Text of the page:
Let’s quit confusing Jim
Wallis with this talk about "reducing abortion," which feeds right
into a paternalistic view of women as second class citizens. How
about "reducing unintended pregnancy," which forefronts women and
their intentions, desires, and lives? What’s so wrong about
making women’s intentions the central question? Let’s assume
women aren’t stupid as a class and that they can make up their own
minds about what they want, and build policy around the idea that society
should support women’s intentions and give women the tools to take
responsibility.

News Health Systems

The Crackdown on L.A.’s Fake Clinics Is Working

Nicole Knight

"Why did we take those steps? Because every day is a day where some number of women could potentially be misinformed about [their] reproductive options," Feuer said. "And therefore every day is a day that a woman's health could be jeopardized."

Three Los Angeles area fake clinics, which were warned last month they were breaking a new state reproductive transparency law, are now in compliance, the city attorney announced Thursday.

Los Angeles City Attorney Mike Feuer said in a press briefing that two of the fake clinics, also known as crisis pregnancy centers, began complying with the law after his office issued notices of violation last month. But it wasn’t until this week, when Feuer’s office threatened court action against the third facility, that it agreed to display the reproductive health information that the law requires.

“Why did we take those steps? Because every day is a day where some number of women could potentially be misinformed about [their] reproductive options,” Feuer said. “And therefore every day is a day that a woman’s health could be jeopardized.”

The facilities, two unlicensed and one licensed fake clinic, are Harbor Pregnancy Help CenterLos Angeles Pregnancy Services, and Pregnancy Counseling Center.

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Feuer said the lawsuit could have carried fines of up to $2,500 each day the facility continued to break the law.

The Reproductive Freedom, Accountability, Comprehensive Care, and Transparency (FACT) Act requires the state’s licensed pregnancy-related centers to display a brief statement with a number to call for access to free and low-cost birth control and abortion care. Unlicensed centers must disclose that they are not medical facilities.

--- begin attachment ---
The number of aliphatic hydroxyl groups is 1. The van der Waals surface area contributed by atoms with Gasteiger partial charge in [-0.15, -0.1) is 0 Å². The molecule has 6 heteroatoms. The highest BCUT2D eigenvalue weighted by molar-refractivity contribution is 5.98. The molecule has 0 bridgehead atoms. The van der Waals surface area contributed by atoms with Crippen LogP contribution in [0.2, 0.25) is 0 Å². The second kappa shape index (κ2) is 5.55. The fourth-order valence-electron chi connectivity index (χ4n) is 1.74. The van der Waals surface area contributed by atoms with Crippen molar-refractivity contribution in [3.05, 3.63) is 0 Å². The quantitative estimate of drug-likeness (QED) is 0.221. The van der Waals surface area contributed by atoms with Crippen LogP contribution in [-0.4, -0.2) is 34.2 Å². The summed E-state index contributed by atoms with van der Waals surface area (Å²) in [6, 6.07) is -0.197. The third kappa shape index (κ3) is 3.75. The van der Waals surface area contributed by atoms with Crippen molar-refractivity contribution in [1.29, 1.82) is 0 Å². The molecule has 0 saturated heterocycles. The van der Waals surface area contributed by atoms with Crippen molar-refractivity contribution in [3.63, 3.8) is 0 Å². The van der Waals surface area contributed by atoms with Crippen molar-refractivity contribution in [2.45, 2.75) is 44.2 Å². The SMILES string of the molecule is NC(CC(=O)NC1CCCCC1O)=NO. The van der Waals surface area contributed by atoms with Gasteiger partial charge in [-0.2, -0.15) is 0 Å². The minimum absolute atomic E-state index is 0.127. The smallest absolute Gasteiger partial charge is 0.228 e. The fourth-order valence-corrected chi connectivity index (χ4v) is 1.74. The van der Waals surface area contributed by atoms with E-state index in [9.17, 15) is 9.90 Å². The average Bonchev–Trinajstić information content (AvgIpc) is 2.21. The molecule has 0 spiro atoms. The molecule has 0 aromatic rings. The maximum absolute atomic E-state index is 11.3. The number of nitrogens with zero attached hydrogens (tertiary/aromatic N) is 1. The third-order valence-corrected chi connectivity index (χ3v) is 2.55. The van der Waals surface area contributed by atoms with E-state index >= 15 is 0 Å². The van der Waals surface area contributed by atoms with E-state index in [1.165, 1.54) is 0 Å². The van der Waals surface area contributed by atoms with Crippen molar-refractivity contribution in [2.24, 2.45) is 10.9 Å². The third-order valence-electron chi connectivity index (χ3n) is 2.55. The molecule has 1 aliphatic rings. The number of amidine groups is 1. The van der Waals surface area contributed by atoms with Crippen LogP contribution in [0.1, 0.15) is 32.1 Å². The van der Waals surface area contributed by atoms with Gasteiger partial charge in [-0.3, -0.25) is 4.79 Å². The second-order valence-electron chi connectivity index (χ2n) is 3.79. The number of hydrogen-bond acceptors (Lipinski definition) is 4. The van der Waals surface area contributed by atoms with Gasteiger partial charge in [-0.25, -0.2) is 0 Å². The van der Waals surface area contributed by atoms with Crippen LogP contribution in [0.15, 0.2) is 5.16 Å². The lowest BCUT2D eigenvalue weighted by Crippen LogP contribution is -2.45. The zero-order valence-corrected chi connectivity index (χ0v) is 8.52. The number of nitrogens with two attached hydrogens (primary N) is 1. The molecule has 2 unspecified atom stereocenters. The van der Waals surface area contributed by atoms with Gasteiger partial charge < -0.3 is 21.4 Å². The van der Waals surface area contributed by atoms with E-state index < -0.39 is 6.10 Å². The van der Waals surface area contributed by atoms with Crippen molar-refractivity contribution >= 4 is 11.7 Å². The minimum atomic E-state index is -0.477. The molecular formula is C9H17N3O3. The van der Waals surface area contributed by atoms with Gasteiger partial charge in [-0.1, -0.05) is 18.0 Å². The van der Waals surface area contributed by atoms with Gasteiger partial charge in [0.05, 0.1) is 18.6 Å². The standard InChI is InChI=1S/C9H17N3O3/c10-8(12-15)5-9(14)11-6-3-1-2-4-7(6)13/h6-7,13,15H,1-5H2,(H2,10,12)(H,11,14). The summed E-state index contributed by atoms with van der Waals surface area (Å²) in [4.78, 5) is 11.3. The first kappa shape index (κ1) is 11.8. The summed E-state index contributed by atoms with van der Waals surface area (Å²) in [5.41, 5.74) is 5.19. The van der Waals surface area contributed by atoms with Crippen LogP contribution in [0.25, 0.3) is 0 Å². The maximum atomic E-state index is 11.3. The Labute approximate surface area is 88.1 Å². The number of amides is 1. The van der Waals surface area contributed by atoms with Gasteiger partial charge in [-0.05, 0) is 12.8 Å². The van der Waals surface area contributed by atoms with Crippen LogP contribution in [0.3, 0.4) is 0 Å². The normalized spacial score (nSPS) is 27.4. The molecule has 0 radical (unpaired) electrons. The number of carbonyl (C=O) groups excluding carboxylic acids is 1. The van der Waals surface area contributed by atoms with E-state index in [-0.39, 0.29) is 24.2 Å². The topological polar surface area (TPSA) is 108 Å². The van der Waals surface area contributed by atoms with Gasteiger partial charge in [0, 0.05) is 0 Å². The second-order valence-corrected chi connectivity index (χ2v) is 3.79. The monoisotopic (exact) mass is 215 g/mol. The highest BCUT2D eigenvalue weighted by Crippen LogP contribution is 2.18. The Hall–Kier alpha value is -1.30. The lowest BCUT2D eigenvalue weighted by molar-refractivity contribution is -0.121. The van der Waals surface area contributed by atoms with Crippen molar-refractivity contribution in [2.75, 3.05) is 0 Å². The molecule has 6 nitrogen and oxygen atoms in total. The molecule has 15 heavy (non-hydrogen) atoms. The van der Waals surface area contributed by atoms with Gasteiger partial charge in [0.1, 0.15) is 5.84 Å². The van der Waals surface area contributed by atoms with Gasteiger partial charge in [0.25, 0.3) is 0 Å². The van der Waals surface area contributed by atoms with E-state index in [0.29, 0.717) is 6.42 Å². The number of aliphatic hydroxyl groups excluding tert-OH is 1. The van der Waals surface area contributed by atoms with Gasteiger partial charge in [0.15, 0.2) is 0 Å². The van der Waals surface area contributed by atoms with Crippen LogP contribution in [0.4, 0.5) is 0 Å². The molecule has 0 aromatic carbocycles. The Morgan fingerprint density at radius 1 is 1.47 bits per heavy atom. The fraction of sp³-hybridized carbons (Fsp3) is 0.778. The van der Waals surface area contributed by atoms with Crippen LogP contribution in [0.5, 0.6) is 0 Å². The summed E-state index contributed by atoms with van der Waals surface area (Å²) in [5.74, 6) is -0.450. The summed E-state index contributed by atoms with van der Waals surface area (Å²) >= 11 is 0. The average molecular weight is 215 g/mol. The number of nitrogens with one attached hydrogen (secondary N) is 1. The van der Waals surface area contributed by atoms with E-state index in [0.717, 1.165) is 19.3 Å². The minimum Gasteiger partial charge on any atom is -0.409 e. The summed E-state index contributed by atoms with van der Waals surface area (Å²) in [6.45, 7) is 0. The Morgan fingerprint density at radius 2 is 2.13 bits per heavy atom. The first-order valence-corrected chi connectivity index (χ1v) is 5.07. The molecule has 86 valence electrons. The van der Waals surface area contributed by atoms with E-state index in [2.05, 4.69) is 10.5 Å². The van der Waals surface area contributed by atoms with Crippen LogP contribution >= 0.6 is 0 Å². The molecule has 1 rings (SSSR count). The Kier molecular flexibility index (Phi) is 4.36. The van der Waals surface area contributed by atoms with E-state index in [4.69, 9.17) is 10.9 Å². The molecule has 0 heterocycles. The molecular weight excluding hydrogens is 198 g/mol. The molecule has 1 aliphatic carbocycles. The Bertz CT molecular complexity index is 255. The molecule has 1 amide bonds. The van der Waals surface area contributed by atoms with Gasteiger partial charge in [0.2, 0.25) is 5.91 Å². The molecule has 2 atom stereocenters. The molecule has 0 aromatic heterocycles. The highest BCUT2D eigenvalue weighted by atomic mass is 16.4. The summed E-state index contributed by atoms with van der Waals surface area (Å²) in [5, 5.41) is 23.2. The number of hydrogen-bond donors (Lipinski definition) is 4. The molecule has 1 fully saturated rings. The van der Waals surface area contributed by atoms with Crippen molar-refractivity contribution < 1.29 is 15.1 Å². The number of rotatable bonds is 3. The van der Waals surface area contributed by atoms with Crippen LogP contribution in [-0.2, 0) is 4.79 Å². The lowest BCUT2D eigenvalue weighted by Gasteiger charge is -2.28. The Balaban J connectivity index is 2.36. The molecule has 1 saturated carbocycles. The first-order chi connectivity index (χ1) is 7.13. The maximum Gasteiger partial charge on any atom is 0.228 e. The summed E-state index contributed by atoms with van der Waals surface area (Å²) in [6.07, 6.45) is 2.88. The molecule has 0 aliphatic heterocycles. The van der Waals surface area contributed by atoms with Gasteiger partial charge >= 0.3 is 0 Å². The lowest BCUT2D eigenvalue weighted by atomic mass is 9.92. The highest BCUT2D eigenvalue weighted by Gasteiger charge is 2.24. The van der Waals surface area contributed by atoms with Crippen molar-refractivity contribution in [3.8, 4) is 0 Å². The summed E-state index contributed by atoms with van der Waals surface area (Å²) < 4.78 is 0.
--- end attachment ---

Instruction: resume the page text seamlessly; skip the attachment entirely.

Feuer’s office in May launched a campaign to crack down on violators of the law. His action marked a sharp contrast to some jurisdictions, which are reportedly taking a wait-and-see approach as fake clinics’ challenges to the law wind through the courts.

Federal and state courts have denied requests to temporarily block the law, although appeals are pending before the U.S. Court of Appeals for the Ninth Circuit.

Some 25 fake clinics operate in Los Angeles County, according to a representative of NARAL Pro-Choice California, though firm numbers are hard to come by. Feuer initially issued notices to six Los Angeles area fake clinics in May. Following an investigation, his office warned three clinics last month that they’re breaking the law.

Those three clinics are now complying, Feuer told reporters Thursday. Feuer said his office is still determining whether another fake clinic, Avenues Pregnancy Clinic, is complying with the law.

Fake clinic owners and staffers have slammed the FACT Act, saying they’d rather shut down than refer clients to services they find “morally and ethically objectionable.”

“If you’re a pro-life organization, you’re offering free healthcare to women so the women have a choice other than abortion,” said Matt Bowman, senior counsel with Alliance Defending Freedom, which represents several Los Angeles fake clinics fighting the law in court.

Asked why the clinics have agreed to comply, Bowman reiterated an earlier statement, saying the FACT Act violates his clients’ free speech rights. Forcing faith-based clinics to “communicate messages or promote ideas they disagree with, especially on life-and-death issues like abortion,” violates their “core beliefs,” Bowman said.

Reports of deceit by 91 percent of fake clinics surveyed by NARAL Pro-Choice California helped spur the passage of the FACT Act last October. Until recently, Googling “abortion clinic” might turn up results for a fake clinic that discourages abortion care.

“Put yourself in the position of a young woman who is going to one of these centers … and she comes into this center and she is less than fully informed … of what her choices are,” Feuer said Thursday. “In that state of mind, is she going to make the kind of choice that you’d want your loved one to make?

Rewire last month visited Lost Angeles area fake clinics that are abiding by the FACT Act. Claris Health in West Los Angeles includes the reproductive notice with patient intake forms, while Open Arms Pregnancy Center in the San Fernando Valley has posted the notice in the waiting room.

“To us, it’s a non-issue,” Debi Harvey, the center’s executive director, told Rewire. “We don’t provide abortion, we’re an abortion-alternative organization, we’re very clear on that. But we educate on all options.”

News Health Systems

What Happens When a Catholic-Run Clinic Comes to Your Local Walgreens?

Amy Littlefield